I know I am being intolerant and mean. So?
But you can imagine my excitement when I heard that NearbyNow CEO Scott Dunlap can initiate a mall stampede with a flick of his location-based mobile marketing system. Last December in a trial at one test mall, users opted into an SMS messaging system that could alert them to sales in the mall. "We ran a Blue Light special for the next 20 people who bought something at Foot Locker," Dunlap recalls. "We sent a stampede. Salespeople saw people running." The management asked him not to do that anymore. "We realized you shouldn't blast it out to all 2,000 users."
Two thousand SMS opt-ins at one mall at one time? That is the kind of scale Dunlap says he is already seeing in his four-month-old mobile program. NearbyNow.com primarily is a Web-based marketing system allied with 118 malls that puts store inventory online and lets users find and reserve items before they get to the shops. NearbyNow is partnered with the likes of Westfield and other mall chains to mobilize this service in venue. Signage at the malls (the food courts work best, NATURALLY) prompts users to opt in. Customers can do an item search and get back locations for the product and even coupons. Looking up sales in the mall is the real killer app here, Dunlap says. They were surprised to find that "85% of searches are around sales," he says.
All according to the shopping season, NearbyNow is seeing about 1,000 users a day opting in at most malls. Dunlap estimates that 6% to 12% of the foot traffic is opting in when the signage is prominent. Users will look for a category of item and get back inventory or sale information, and then specific vendors might offer a sale on a related item in a follow-up text message. Dunlap limits the follow-up messages to two per hour and the system only contacts users up to an hour after their last activity. About 15% of users elect to opt in to regular text messages from the mall, usually a Friday notice of upcoming sales.
Patterns already are emerging, like the difference between "hunters" and "browsers." More likely male, the "hunters" are after specific items and tend to prefer the Web site where they can reserve an item ahead of time and get in and out. "Browsers" skew female and like the act of shopping, so they consult the SMS platform and look for sales. There are also regional differences. The texting platform is very popular in the Midwest, California and Eastern urban locales, but "I can't get Floridians to text message to save their lives," says Dunlap, and shoppers from Texas and Tennessee prefer the Web site.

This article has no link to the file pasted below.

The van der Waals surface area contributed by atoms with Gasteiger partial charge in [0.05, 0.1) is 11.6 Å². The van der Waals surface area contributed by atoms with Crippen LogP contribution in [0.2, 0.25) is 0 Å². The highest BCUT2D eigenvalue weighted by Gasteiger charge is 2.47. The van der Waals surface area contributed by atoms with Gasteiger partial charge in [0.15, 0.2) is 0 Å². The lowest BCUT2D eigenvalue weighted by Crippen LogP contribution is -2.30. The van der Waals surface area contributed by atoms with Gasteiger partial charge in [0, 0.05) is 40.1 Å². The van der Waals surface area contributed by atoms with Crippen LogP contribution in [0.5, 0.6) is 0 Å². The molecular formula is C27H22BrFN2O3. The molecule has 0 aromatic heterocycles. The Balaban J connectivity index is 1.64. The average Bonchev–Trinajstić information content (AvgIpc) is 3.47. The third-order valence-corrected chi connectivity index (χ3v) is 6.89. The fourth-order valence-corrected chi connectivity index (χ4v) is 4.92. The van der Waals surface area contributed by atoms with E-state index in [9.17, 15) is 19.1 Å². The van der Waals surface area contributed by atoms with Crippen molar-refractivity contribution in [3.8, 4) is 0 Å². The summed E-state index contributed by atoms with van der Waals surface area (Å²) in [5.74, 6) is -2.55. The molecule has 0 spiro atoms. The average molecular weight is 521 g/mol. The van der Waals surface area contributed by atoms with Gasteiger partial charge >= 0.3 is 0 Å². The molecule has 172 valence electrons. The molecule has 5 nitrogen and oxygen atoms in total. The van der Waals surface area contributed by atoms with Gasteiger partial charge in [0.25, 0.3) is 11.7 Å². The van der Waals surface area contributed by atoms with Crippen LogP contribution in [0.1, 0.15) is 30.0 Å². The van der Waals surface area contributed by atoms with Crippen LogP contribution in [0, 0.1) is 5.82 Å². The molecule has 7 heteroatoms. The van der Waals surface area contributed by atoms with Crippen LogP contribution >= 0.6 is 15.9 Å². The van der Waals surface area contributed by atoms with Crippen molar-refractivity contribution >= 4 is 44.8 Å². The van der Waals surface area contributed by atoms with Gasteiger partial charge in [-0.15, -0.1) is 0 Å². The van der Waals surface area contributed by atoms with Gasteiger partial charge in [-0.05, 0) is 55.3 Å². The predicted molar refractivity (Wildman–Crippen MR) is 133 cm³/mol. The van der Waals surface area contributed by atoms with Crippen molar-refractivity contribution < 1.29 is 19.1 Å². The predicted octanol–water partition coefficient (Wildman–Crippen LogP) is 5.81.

Like a lot of mobile marketing, using the platform to get people into the store is only one piece of this. It is the feedback and the real-time monitoring of tastes that is invaluable to a lot of retailers. Between the Web site requests and the SMS queries you can see where the trends are, and even act on them immediately. If you see clusters of people in a mall searching for shoes, it is technically feasible to send notices of a sale at one of the anchor stores on the spot.
Dunlap says that the offers that work best are two-for-ones and giveaways. "10% off isn't going to do it," he finds, but the right offer can literally steer traffic to a store. As a test one day, he went to one of the partner malls and watched as he called in to his crew to drop an offer for a $25 iTunes gift certificate to the first set of buyers to a nearby store. "I could see 300 people stop in their tracks and start running to the store" as they got their sale message by SMS, he said.
He better not let me get my hands on this thing, because I would be ruthlessly targeting sale offers to the walking Escalades in front of me pushing triplets while sipping their smoothie. I'd laser target a 2-for-1 offer from Cinnabon to their cell and watch the smoothies fly as they high-tailed it to the food court. SUVs actually get up to speed pretty quickly if you put in the right fuel.
Okay, I am being intolerant and mean. So?